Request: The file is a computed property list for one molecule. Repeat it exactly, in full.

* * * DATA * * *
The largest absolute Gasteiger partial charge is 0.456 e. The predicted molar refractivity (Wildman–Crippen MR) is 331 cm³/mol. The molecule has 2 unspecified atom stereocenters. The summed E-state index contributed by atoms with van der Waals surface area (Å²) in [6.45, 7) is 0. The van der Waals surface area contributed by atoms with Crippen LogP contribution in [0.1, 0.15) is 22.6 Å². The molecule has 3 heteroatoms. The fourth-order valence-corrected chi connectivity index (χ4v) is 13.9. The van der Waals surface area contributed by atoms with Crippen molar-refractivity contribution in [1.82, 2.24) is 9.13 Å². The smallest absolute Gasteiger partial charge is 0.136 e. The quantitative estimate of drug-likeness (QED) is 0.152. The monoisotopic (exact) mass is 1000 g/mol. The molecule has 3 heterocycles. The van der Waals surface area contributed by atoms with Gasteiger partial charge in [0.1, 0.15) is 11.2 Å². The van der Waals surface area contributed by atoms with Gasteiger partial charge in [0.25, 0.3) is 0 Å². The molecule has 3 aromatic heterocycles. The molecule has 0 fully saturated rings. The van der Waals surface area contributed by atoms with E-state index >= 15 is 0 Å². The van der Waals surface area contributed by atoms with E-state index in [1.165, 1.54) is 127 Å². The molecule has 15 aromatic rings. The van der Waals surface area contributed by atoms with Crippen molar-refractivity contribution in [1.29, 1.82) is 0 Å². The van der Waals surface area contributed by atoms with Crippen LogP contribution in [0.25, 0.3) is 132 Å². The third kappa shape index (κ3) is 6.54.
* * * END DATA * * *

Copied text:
The largest absolute Gasteiger partial charge is 0.456 e. The predicted molar refractivity (Wildman–Crippen MR) is 331 cm³/mol. The molecule has 2 unspecified atom stereocenters. The summed E-state index contributed by atoms with van der Waals surface area (Å²) in [6.45, 7) is 0. The van der Waals surface area contributed by atoms with Crippen LogP contribution in [0.1, 0.15) is 22.6 Å². The molecule has 3 heteroatoms. The fourth-order valence-corrected chi connectivity index (χ4v) is 13.9. The van der Waals surface area contributed by atoms with Crippen molar-refractivity contribution in [1.82, 2.24) is 9.13 Å². The smallest absolute Gasteiger partial charge is 0.136 e. The quantitative estimate of drug-likeness (QED) is 0.152. The monoisotopic (exact) mass is 1000 g/mol. The molecule has 3 heterocycles. The van der Waals surface area contributed by atoms with Gasteiger partial charge in [0.1, 0.15) is 11.2 Å². The van der Waals surface area contributed by atoms with Gasteiger partial charge in [0.25, 0.3) is 0 Å². The molecule has 3 aromatic heterocycles. The molecule has 0 fully saturated rings. The van der Waals surface area contributed by atoms with E-state index >= 15 is 0 Å². The van der Waals surface area contributed by atoms with E-state index in [1.165, 1.54) is 127 Å². The molecule has 15 aromatic rings. The van der Waals surface area contributed by atoms with Crippen molar-refractivity contribution in [1.29, 1.82) is 0 Å². The van der Waals surface area contributed by atoms with Crippen LogP contribution in [0.25, 0.3) is 132 Å². The third kappa shape index (κ3) is 6.54.